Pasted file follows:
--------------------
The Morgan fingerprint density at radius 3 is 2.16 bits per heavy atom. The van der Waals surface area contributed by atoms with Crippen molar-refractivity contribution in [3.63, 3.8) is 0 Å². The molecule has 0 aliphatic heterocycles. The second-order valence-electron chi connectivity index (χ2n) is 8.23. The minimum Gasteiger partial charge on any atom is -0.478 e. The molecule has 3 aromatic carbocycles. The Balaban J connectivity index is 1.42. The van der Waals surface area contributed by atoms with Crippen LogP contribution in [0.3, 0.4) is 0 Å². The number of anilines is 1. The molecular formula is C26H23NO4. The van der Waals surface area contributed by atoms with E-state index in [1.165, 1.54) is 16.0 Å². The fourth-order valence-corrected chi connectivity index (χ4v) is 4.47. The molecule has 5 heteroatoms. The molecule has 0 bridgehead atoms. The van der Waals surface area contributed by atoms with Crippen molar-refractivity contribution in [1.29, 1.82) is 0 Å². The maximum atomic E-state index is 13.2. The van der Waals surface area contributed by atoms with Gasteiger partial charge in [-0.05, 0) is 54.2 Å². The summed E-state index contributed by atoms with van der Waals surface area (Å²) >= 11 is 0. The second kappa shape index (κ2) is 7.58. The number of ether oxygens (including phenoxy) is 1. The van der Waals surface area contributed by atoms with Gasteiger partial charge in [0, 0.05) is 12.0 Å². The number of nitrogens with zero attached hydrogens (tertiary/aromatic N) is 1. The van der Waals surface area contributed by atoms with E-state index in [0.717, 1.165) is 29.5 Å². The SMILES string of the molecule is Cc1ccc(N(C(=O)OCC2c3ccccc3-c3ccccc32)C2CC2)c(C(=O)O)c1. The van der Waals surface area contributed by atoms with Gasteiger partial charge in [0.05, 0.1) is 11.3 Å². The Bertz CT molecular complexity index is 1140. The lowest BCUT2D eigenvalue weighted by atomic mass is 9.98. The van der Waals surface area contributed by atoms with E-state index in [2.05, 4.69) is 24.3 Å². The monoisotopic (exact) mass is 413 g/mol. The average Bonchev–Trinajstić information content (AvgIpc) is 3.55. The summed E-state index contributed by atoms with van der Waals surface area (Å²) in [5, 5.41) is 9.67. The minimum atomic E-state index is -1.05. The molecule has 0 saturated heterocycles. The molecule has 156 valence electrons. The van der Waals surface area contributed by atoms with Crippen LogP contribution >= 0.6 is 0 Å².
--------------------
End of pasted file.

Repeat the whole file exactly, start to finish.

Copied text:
The Morgan fingerprint density at radius 3 is 2.16 bits per heavy atom. The van der Waals surface area contributed by atoms with Crippen molar-refractivity contribution in [3.63, 3.8) is 0 Å². The molecule has 0 aliphatic heterocycles. The second-order valence-electron chi connectivity index (χ2n) is 8.23. The minimum Gasteiger partial charge on any atom is -0.478 e. The molecule has 3 aromatic carbocycles. The Balaban J connectivity index is 1.42. The van der Waals surface area contributed by atoms with Crippen LogP contribution in [0.3, 0.4) is 0 Å². The number of anilines is 1. The molecular formula is C26H23NO4. The van der Waals surface area contributed by atoms with E-state index in [1.165, 1.54) is 16.0 Å². The fourth-order valence-corrected chi connectivity index (χ4v) is 4.47. The molecule has 5 heteroatoms. The molecule has 0 bridgehead atoms. The van der Waals surface area contributed by atoms with Crippen molar-refractivity contribution in [1.29, 1.82) is 0 Å². The maximum atomic E-state index is 13.2. The van der Waals surface area contributed by atoms with Gasteiger partial charge in [-0.05, 0) is 54.2 Å². The summed E-state index contributed by atoms with van der Waals surface area (Å²) >= 11 is 0. The second kappa shape index (κ2) is 7.58. The number of ether oxygens (including phenoxy) is 1. The van der Waals surface area contributed by atoms with Gasteiger partial charge in [0, 0.05) is 12.0 Å². The number of nitrogens with zero attached hydrogens (tertiary/aromatic N) is 1. The van der Waals surface area contributed by atoms with E-state index in [0.717, 1.165) is 29.5 Å². The SMILES string of the molecule is Cc1ccc(N(C(=O)OCC2c3ccccc3-c3ccccc32)C2CC2)c(C(=O)O)c1. The van der Waals surface area contributed by atoms with Gasteiger partial charge in [0.05, 0.1) is 11.3 Å². The Bertz CT molecular complexity index is 1140. The lowest BCUT2D eigenvalue weighted by atomic mass is 9.98. The van der Waals surface area contributed by atoms with E-state index in [2.05, 4.69) is 24.3 Å². The monoisotopic (exact) mass is 413 g/mol. The average Bonchev–Trinajstić information content (AvgIpc) is 3.55. The summed E-state index contributed by atoms with van der Waals surface area (Å²) in [5, 5.41) is 9.67. The minimum atomic E-state index is -1.05. The molecule has 0 saturated heterocycles. The molecule has 156 valence electrons. The van der Waals surface area contributed by atoms with Crippen LogP contribution >= 0.6 is 0 Å².